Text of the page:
As an aside from completing all of the levels there’s Slumptown to visit when you need a rest from the chaos of platforming. It’s full of a surprising amount of things to do. There’s lots of shops to buy things from, using the optional apples you collect from the stages. You can customise your appearance, buy filters for the game’s screen, border artwork. There’s a lot here, there’s even mini games to play should you find enough secret coins in hidden exits in some levels, which considering the fast paced nature of the game, are pretty easy to miss.
One thing that’s quite striking about Slime-San is the visual style. With using only five colours at its maximum, it’s on a whole new level of basic, this isn’t NES style, this is ZX Spectrum style. It’s certainly unique. Whether I like it, I’m not sure. The over use of white for the ground and environments wouldn’t be my first choice for sure, and the overall colour palette isn’t particularly appealing to my tastes. I suspect opinions will be divided straight down the middle as to whether others like it or not.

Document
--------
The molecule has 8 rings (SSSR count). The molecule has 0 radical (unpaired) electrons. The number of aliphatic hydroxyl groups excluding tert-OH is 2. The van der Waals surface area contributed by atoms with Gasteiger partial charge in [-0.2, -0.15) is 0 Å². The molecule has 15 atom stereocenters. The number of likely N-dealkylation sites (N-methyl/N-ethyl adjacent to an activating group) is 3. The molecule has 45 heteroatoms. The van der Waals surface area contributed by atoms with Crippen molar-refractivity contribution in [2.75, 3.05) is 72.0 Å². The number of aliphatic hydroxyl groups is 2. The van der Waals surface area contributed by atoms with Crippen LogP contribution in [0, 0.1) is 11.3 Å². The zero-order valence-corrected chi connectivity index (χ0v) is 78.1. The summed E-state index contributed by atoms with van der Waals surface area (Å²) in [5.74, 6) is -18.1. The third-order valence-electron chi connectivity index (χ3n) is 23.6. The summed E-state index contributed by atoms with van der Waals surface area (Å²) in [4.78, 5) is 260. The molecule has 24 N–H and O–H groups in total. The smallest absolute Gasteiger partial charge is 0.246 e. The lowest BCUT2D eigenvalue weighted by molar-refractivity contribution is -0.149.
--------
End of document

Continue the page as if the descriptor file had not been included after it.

For me, one of the stellar points of Slime-San is the soundtrack, there are some excellent chip tunes all-round and suits the game perfectly. From what I can tell, there’s plenty of it too as you’re never listening to the same song over and over again.
If you’re worried about content. Don’t be. Slime-San is packed with things and you’ll definitely get your money’s worth for the £10 they’re asking for. There’s the main game, the remixed New Game+, beating the levels time records, unlocking everything from Slumptown, Boss Rush Mode, all the speedrunning challenges… it’s almost exhausting, and it’s probably the largest game, content-wise for the genre that I’ve played. This is not just a couple of hours, this is tens of hours.
Overall, Slime-San is a little hit and miss for me. It’s a good game for sure with a lot of heart and an overly generous amount of content, but it’s slightly too frustrating for its own good at times, mostly down to how many things you need to do and think about at one time. It’s not the simplified perfection of VVVVVV, not that most games are. It’s definitely a better game than something like Electronic Super Joy, but it’s also more frustrating. For me, the visual style doesn’t work either. But it does sound great and when it’s not overwhelming you with 4 different actions to do at once, it can be a fun and exhilarating game. I recommend it, but only to those who can sustain frustration.
Game provided by Headup Games